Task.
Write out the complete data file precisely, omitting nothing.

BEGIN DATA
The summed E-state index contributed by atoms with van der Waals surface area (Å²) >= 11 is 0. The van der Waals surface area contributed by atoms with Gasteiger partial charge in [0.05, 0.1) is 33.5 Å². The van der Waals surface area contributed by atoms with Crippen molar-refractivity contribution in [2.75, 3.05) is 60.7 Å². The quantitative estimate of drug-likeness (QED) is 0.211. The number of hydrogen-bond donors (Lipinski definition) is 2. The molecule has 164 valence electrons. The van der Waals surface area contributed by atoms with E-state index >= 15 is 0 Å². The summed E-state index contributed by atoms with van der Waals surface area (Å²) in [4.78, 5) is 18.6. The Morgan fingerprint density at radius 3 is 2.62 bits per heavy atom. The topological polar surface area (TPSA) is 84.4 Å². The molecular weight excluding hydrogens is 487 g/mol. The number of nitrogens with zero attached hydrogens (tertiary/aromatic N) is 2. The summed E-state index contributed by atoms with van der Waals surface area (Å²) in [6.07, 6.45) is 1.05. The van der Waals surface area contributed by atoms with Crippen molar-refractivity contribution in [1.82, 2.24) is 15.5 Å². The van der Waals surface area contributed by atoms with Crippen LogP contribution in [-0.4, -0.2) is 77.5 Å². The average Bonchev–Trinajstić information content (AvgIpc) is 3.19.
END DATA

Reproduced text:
The summed E-state index contributed by atoms with van der Waals surface area (Å²) >= 11 is 0. The van der Waals surface area contributed by atoms with Gasteiger partial charge in [0.05, 0.1) is 33.5 Å². The van der Waals surface area contributed by atoms with Crippen molar-refractivity contribution in [2.75, 3.05) is 60.7 Å². The quantitative estimate of drug-likeness (QED) is 0.211. The number of hydrogen-bond donors (Lipinski definition) is 2. The molecule has 164 valence electrons. The van der Waals surface area contributed by atoms with E-state index >= 15 is 0 Å². The summed E-state index contributed by atoms with van der Waals surface area (Å²) in [4.78, 5) is 18.6. The Morgan fingerprint density at radius 3 is 2.62 bits per heavy atom. The topological polar surface area (TPSA) is 84.4 Å². The molecular weight excluding hydrogens is 487 g/mol. The number of nitrogens with zero attached hydrogens (tertiary/aromatic N) is 2. The summed E-state index contributed by atoms with van der Waals surface area (Å²) in [6.07, 6.45) is 1.05. The van der Waals surface area contributed by atoms with Crippen molar-refractivity contribution in [1.82, 2.24) is 15.5 Å². The van der Waals surface area contributed by atoms with Crippen LogP contribution in [-0.4, -0.2) is 77.5 Å². The average Bonchev–Trinajstić information content (AvgIpc) is 3.19.